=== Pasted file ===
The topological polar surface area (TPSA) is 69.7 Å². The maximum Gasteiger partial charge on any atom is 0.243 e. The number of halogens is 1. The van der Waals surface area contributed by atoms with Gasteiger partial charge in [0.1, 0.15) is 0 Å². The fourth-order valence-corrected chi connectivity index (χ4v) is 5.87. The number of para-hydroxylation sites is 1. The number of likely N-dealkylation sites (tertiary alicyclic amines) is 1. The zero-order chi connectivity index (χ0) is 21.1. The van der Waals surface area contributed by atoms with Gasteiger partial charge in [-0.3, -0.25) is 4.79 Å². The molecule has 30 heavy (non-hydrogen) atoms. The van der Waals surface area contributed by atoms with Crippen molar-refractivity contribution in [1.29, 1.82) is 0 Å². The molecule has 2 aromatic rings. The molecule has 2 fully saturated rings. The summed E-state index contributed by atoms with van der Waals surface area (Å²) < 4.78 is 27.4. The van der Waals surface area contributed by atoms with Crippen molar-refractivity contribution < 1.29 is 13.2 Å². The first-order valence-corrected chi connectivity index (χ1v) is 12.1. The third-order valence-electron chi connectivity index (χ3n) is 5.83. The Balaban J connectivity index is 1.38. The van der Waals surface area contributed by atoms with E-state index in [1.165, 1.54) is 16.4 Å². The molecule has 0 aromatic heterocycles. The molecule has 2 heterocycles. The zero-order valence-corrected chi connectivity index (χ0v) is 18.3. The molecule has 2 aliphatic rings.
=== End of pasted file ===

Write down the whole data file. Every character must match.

The topological polar surface area (TPSA) is 69.7 Å². The maximum Gasteiger partial charge on any atom is 0.243 e. The number of halogens is 1. The van der Waals surface area contributed by atoms with Gasteiger partial charge in [0.1, 0.15) is 0 Å². The fourth-order valence-corrected chi connectivity index (χ4v) is 5.87. The number of para-hydroxylation sites is 1. The number of likely N-dealkylation sites (tertiary alicyclic amines) is 1. The zero-order chi connectivity index (χ0) is 21.1. The van der Waals surface area contributed by atoms with Gasteiger partial charge in [-0.3, -0.25) is 4.79 Å². The molecule has 30 heavy (non-hydrogen) atoms. The van der Waals surface area contributed by atoms with Crippen molar-refractivity contribution in [1.29, 1.82) is 0 Å². The molecule has 2 aromatic rings. The molecule has 2 fully saturated rings. The summed E-state index contributed by atoms with van der Waals surface area (Å²) < 4.78 is 27.4. The van der Waals surface area contributed by atoms with Crippen molar-refractivity contribution < 1.29 is 13.2 Å². The first-order valence-corrected chi connectivity index (χ1v) is 12.1. The third-order valence-electron chi connectivity index (χ3n) is 5.83. The Balaban J connectivity index is 1.38. The van der Waals surface area contributed by atoms with E-state index in [1.165, 1.54) is 16.4 Å². The molecule has 0 aromatic heterocycles. The molecule has 2 heterocycles. The zero-order valence-corrected chi connectivity index (χ0v) is 18.3. The molecule has 2 aliphatic rings.